Civil judges have warned that trials involving oral evidence from witnesses are not suitable for video hearings. Judges’ concerns have been revealed in responses to the ‘Judicial Ways of Working’ (JWoW) exercise by Courts and Tribunals Judiciary.
Over 10,000 judges, panel members and magistrates responded to the consultation, expressing concern at The Ministry of Justice’s £1.2bn modernisation plans. The Ministry is planning to cut over 6,500 court house and administration jobs by 2022 and introduce greater use of technology.
A summary of the overall responses to the JWoW exercise has been published by the Master of the Rolls Sir Terence Etherton and Lord Justice Coulson, Deputy Head of Civil Justice. The Heads of the Jurisdictions for Crime, Civil, Family and Tribunals have also published summaries of their findings.
Sir Terence and Lord Justice Coulson said that judges expressed concerned about the suitability of video for cases involving contested evidence. “You explained that a judge needed to see the parties, to watch as well as to listen, and that meant being able to watch not just the witness but also the parties, the representatives, and the supporters in court,” they said.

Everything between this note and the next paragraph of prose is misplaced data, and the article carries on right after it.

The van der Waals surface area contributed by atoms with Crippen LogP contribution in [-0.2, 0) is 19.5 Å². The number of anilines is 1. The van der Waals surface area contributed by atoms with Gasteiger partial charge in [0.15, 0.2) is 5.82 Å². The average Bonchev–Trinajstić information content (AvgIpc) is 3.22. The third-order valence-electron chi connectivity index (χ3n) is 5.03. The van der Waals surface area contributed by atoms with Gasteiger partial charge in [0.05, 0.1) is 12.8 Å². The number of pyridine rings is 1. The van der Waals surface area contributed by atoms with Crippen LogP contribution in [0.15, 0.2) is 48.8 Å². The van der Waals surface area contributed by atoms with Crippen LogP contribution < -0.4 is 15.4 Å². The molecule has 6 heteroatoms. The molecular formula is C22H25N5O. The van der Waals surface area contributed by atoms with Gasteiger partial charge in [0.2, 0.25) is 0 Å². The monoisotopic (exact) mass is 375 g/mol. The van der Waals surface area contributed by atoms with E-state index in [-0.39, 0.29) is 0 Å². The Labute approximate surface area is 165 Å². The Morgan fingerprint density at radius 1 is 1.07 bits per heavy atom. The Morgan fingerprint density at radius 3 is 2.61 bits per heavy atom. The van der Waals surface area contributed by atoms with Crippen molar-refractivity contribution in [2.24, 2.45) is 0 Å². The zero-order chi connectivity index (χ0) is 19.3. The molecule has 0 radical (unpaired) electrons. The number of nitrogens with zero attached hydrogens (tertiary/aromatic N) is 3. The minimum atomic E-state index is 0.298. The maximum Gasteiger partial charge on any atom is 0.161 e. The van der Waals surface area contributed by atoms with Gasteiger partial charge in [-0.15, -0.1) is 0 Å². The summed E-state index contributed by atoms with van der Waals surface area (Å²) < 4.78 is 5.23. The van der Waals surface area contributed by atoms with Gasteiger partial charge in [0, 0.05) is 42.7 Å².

Etherton and Coulson reassured judges that participation in video hearings would be at their discretion. “Much will depend on the quality of the IT and equipment… we are a long way from the possibility that any final hearing with contested evidence will be regarded as suitable for a fully video hearing,” the report said.
They acknowledged that some uncontested hearings were suitable for video. Trial video hearings are already being used in tax tribunal appeals and county court set-aside judgements (see Brunel News January 2019). A pilot of uncontested Family Court cases is expected soon.
“Judges expressed concern about staff shortages and the poor state of repair of court buildings as well as worries about video hearings,” James Burgoyne, Director – Claims & Technical, Brunel Professions. “But it is clear that we will see an increase in video technology used in court over time with the intention of reducing cost and speeding justice.”
Reports on judges’ feedback have been published by The Guardian, Law Society Gazette, New Law Journal and Legal Futures. The Courts and Tribunals Judiciary has published the Heads of Jurisdictions’ summaries of findings.
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